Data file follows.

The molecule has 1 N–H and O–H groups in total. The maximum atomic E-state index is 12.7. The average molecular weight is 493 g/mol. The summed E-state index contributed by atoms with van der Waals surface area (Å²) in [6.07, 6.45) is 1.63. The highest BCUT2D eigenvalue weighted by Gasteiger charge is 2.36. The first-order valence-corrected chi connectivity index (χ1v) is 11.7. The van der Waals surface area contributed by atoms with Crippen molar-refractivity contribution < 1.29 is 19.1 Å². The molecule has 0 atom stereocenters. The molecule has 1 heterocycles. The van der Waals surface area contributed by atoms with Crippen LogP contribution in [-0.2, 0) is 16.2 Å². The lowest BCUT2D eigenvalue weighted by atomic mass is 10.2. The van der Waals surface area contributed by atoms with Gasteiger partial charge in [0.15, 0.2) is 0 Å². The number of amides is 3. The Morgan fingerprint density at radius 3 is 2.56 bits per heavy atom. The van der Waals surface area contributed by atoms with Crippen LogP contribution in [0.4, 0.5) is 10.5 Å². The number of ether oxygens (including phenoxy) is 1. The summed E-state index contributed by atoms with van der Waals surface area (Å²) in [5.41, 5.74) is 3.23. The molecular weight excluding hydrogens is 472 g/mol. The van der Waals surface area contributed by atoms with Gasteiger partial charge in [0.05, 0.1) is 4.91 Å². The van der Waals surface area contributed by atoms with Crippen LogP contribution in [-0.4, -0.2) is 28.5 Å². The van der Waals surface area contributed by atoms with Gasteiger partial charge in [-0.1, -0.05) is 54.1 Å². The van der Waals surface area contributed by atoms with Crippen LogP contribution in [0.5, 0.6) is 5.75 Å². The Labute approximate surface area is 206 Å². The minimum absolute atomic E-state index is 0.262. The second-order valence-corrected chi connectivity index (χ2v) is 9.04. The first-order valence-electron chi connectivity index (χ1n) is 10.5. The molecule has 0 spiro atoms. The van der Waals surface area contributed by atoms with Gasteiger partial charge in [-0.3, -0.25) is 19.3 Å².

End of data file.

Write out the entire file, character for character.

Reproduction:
The molecule has 1 N–H and O–H groups in total. The maximum atomic E-state index is 12.7. The average molecular weight is 493 g/mol. The summed E-state index contributed by atoms with van der Waals surface area (Å²) in [6.07, 6.45) is 1.63. The highest BCUT2D eigenvalue weighted by Gasteiger charge is 2.36. The first-order valence-corrected chi connectivity index (χ1v) is 11.7. The van der Waals surface area contributed by atoms with Crippen molar-refractivity contribution < 1.29 is 19.1 Å². The molecule has 0 atom stereocenters. The molecule has 1 heterocycles. The van der Waals surface area contributed by atoms with Crippen LogP contribution in [-0.2, 0) is 16.2 Å². The lowest BCUT2D eigenvalue weighted by atomic mass is 10.2. The van der Waals surface area contributed by atoms with Gasteiger partial charge in [0.15, 0.2) is 0 Å². The number of amides is 3. The Morgan fingerprint density at radius 3 is 2.56 bits per heavy atom. The van der Waals surface area contributed by atoms with Crippen LogP contribution in [0.4, 0.5) is 10.5 Å². The number of ether oxygens (including phenoxy) is 1. The summed E-state index contributed by atoms with van der Waals surface area (Å²) in [5.41, 5.74) is 3.23. The molecular weight excluding hydrogens is 472 g/mol. The van der Waals surface area contributed by atoms with Gasteiger partial charge in [0.05, 0.1) is 4.91 Å². The van der Waals surface area contributed by atoms with Crippen LogP contribution in [-0.4, -0.2) is 28.5 Å². The van der Waals surface area contributed by atoms with Gasteiger partial charge in [-0.1, -0.05) is 54.1 Å². The van der Waals surface area contributed by atoms with Crippen LogP contribution in [0.5, 0.6) is 5.75 Å². The Labute approximate surface area is 206 Å². The minimum absolute atomic E-state index is 0.262. The second-order valence-corrected chi connectivity index (χ2v) is 9.04. The first-order valence-electron chi connectivity index (χ1n) is 10.5. The molecule has 0 spiro atoms. The van der Waals surface area contributed by atoms with Gasteiger partial charge in [-0.3, -0.25) is 19.3 Å².